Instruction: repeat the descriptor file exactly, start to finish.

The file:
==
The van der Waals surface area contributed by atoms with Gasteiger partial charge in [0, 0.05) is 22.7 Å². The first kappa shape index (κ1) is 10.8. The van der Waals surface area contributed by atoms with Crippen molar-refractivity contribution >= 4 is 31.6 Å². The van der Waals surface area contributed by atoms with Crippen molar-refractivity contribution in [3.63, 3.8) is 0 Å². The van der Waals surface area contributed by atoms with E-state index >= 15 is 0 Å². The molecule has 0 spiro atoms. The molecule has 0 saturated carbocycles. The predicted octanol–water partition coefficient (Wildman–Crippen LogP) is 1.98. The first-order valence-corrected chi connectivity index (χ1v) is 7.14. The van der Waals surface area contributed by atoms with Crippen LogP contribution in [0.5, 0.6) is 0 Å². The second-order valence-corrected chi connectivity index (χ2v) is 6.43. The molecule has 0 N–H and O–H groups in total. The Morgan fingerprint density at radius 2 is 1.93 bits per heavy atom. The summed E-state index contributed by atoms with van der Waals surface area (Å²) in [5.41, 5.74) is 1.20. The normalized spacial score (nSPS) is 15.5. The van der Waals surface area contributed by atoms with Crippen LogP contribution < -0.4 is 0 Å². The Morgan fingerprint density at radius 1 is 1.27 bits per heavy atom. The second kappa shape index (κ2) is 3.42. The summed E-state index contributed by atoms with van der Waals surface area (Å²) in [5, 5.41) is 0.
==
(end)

The van der Waals surface area contributed by atoms with Gasteiger partial charge in [0, 0.05) is 22.7 Å². The first kappa shape index (κ1) is 10.8. The van der Waals surface area contributed by atoms with Crippen molar-refractivity contribution >= 4 is 31.6 Å². The van der Waals surface area contributed by atoms with Crippen molar-refractivity contribution in [3.63, 3.8) is 0 Å². The van der Waals surface area contributed by atoms with E-state index >= 15 is 0 Å². The molecule has 0 spiro atoms. The molecule has 0 saturated carbocycles. The predicted octanol–water partition coefficient (Wildman–Crippen LogP) is 1.98. The first-order valence-corrected chi connectivity index (χ1v) is 7.14. The van der Waals surface area contributed by atoms with Crippen LogP contribution in [0.5, 0.6) is 0 Å². The second-order valence-corrected chi connectivity index (χ2v) is 6.43. The molecule has 0 N–H and O–H groups in total. The Morgan fingerprint density at radius 2 is 1.93 bits per heavy atom. The summed E-state index contributed by atoms with van der Waals surface area (Å²) in [5.41, 5.74) is 1.20. The normalized spacial score (nSPS) is 15.5. The van der Waals surface area contributed by atoms with Crippen LogP contribution < -0.4 is 0 Å². The Morgan fingerprint density at radius 1 is 1.27 bits per heavy atom. The second kappa shape index (κ2) is 3.42. The summed E-state index contributed by atoms with van der Waals surface area (Å²) in [5, 5.41) is 0.